Let's take the food guilt down a notch, shall we?
Years ago at Christmas time I would eat until I felt like I was going to puke. I would eat sooooo much of all the delicious food, treats, candies, cookies and so on, that we get to have at this time of the year. Why? I'm not 100% sure, but I have some ideas...
I think part of it was a scarcity mindset, 'If I don't eat all of these cookies now, I won't get to have them again for a whole year'. Part of it was a 'I'll start a new diet in the new year so I better enjoy these treats while I can' approach. Sometimes it was 'If I go for a run tomorrow, I can burn these off'.
None of these are healthy mindsets about food and I always felt pretty guilty about my eating after the fact. The guilt wasn't necessary, but neither was my binging.
Eating to excess does not mean you need to feel guilty. It does not mean you need to starve yourself the next day. It DOES mean you can wake up, move on and eat to nourish your body if you've overdone it.
Here's an example of how I eat during the holidays now:
Yesterday I was at my In-laws house for a gift exchange and dessert. My Mother-in-Law had made gluten-free mini butter tarts, gluten free chocolate squares, mini gluten free pumpkin tarts... the list goes on. She made the treats gluten free because she knows that I am celiac. Such a sweet gesture! Now, as she filled a plate with these treats, part of me said, "Well, she baked these just for you, so you better have at least one of each of them!" but I had already eaten supper, I wasn't feeling hungry and I just wasn't craving a treat! What did I do?
I tried one mini butter tart. It was delicious! The pastry was flaky (so hard to do without gluten!), the filling was perfect, such a treat. I finished it up, had a sip of my tea and sat back and relaxed. No stress. No sweat. I thought about the pumpkin tarts. I LOVE pumpkin flavoured anything. I waited about 5 minutes, then decided I would have a pumpkin tart too. Popped one in my mouth, again, flaky, melt-in-your-mouth pastry. Delicious. Sat back, relaxed, no stress, no sweat. Looked at the chocolate squares, the mince-meat tarts, thought to myself, "Naw, those aren't my favourites, and I'm already full". The end. I could've had more if I really wanted, but I felt good, and I'd enjoyed some sweets.
When we got up to leave my Mother-in-Law asked if I'd like to take the rest of my gluten free treats home. "Sure!" I said, "That'd be great!". They're in a ziploc bag on the counter in my kitchen now. I haven't had any since. I might have one tonight, I might not.
What's the lesson here? Why am I telling you this? Because you CAN enjoy treats at Christmas. If you eat mindfully, without necessarily restricting yourself, you WILL be fine. Everything will be fine. The world will not end, you do not need to feel guilty. You also likely don't NEED to eat the entire plate of treats, or finish the bowl of mashed potatoes. If someone brings sweets to the office, you are not morally obligated to eat them. You're a grown up, you can have treats WHENEVER YOU WANT. If you want gingerbread in July, I'm sure you can get your hands on some.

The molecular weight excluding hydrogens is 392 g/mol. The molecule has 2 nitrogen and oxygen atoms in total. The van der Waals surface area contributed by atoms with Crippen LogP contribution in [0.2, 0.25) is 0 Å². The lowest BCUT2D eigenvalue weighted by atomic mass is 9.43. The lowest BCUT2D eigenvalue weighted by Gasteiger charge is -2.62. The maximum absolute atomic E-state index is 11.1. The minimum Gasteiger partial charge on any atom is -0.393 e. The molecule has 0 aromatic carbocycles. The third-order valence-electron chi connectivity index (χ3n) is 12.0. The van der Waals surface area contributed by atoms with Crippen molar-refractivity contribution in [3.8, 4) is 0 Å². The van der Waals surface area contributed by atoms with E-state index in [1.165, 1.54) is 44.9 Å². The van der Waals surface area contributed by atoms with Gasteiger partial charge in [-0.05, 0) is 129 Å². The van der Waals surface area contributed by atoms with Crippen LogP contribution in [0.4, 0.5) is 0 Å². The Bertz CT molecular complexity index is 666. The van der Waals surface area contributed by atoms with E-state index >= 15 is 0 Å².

I also want you to take a moment and think about the impact of your food mindset on your children and loved ones. If you're lamenting about eating a tray of sweets, your child is learning that guilt should follow a treat. If you're eating until you're complaining that you're stuffed all the way full, your child is learning that they should eat as much as possible during the holidays. Remember that you're not the only person impacted by your choices and your reaction to your choices.
If you think you're going to tell yourself you're not going to eat ANY TREATS this holiday season and you make it through 2-3 gatherings without having anything, you'll cave at some point. You'll eat the whole tray (or half of it) simply because you've been restricting yourself so severely. Better to enjoy a treat here or there and keep yourself satisfied than to binge once or twice on allllll the treats.
Try to stay relaxed and mindful about your nutrition this holiday season. Continue to focus on vegetables, fruits, proteins and healthy fats and satisfy your sweet tooth gently and mindfully when you need to. If you go a little crazy, don't stress, just breathe, know that you're human, and that your food choices don't make you a bad person or make it a bad day. Yesterday ended last night, lunch ended at 1pm, you can always move forward with a positive choice and love for yourself.